Practical hands-on experience is a requirement in this field. For the most part, construction managers enter their careers as construction workers after high school (either as a plumber's assistant, carpenter, concrete, or steel structure worker), and decide later on to manage construction sites. A number of them follow their dreams through apprenticeship programs, two-year junior college programs, or classes at accredited universities in mathematics, building codes, and blueprint reading. On-the-job experience is the best training; anyone interested in this field should get as broad an experience as possible in the construction industry before going back for further education.

Most aspiring construction managers are in training programs, which combine academic rigor with physical labor. Most work on-site as assistants to construction managers, and act as the contact between construction workers and the manager on that job. The majority of the training program is spent learning the trade, local building codes, construction methodology, and how to communicate effectively with subcontractors. This experience, while financially unrewarding, is invaluable. In 2007, the entry-level wage for construction managers employed in Connecticut was $60,000.

"Busy" is an understatement for the construction managers with five years under his belt. They are supervising all stages of the construction project, as well as managing all filings with local authorities. On-the-job stress is significant. Client-communication skills are generally mastered in years four through eight, and construction managers can find themselves spending what they believe to be too much time in meetings and too little time supervising on-site. In 2007, the average wage for construction managers employed in Connecticut was $93,000.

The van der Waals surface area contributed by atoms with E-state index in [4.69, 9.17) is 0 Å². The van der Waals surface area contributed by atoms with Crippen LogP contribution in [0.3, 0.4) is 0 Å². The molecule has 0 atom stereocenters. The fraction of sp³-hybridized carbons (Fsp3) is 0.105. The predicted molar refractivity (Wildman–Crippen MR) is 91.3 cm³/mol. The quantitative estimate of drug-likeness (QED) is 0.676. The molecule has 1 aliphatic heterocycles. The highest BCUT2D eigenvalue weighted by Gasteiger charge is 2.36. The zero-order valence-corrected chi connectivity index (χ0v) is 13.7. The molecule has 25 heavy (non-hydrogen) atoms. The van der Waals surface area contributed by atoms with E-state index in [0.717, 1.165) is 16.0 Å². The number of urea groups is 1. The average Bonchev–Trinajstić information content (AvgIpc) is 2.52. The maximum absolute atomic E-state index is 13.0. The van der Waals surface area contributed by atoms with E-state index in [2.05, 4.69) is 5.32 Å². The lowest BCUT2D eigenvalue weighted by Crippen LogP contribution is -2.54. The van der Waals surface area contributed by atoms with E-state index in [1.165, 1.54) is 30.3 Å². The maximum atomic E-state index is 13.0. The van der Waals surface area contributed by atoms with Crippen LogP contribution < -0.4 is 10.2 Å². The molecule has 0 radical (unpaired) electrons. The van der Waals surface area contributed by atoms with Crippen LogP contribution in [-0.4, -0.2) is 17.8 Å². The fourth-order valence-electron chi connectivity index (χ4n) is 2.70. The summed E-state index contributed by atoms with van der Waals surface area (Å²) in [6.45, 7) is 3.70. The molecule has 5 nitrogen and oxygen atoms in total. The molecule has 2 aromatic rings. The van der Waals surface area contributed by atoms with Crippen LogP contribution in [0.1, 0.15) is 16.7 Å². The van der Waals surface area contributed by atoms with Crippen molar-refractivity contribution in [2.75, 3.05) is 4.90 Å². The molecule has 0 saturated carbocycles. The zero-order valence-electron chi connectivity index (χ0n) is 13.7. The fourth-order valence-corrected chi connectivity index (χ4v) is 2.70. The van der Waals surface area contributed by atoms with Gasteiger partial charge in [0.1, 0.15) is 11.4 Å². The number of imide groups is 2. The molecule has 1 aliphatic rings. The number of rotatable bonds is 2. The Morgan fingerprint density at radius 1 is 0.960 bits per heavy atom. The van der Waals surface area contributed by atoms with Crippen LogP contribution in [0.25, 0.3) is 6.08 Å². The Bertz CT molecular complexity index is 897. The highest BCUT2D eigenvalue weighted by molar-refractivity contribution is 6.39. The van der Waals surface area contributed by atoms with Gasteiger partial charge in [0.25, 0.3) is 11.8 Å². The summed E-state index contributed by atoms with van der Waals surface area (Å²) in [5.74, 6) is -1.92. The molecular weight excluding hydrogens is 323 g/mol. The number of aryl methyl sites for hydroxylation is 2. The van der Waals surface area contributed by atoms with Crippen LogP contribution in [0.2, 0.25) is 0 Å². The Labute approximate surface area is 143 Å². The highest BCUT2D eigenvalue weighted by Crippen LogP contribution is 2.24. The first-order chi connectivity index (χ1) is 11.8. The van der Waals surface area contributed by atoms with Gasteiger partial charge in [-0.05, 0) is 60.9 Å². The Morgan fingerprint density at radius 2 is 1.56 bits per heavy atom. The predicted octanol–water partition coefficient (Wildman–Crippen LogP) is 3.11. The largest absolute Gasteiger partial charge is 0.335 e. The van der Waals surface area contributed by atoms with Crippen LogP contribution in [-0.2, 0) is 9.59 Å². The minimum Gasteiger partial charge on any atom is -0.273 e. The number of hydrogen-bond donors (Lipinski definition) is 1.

Ten-year veterans have established their reputations in the industry. They spend long hours at the construction site, but have learned how to delegate. Client contact is critical at this stage. Many construction managers find work through connections and word of mouth. Ten-year managers manage people on a daily basis less frequently, but they oversee all work of a project and sign off on it before moving crews to different areas of responsibility. Job satisfaction at this stage is high, but the 24-hour workday is stressful. In 2007, a construction manager in Connecticut with 10+ years experience may earn over $145,000 a year, plus bonuses.

Job Outlook

In 2007, Connecticut had 2,100 construction manager jobs. Excellent employment opportunities for construction managers are expected through 2014 because the number of job openings will exceed the number of qualified individuals seeking to enter the occupation. The construction industry often does not attract a sufficient number of qualified job seekers because it is often seen as having poor working conditions. More construction managers will be needed as the level of construction projects continues to grow in the State. Many factors should drive job growth, including the increase of new construction and remodeling of homes, factories, public buildings and roadways. Still, it is important to keep in mind that construction jobs depend on and thrive in a healthy economy.

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Published by the Connecticut Department of Labor, Office of Research
Last Updated: October 2, 2007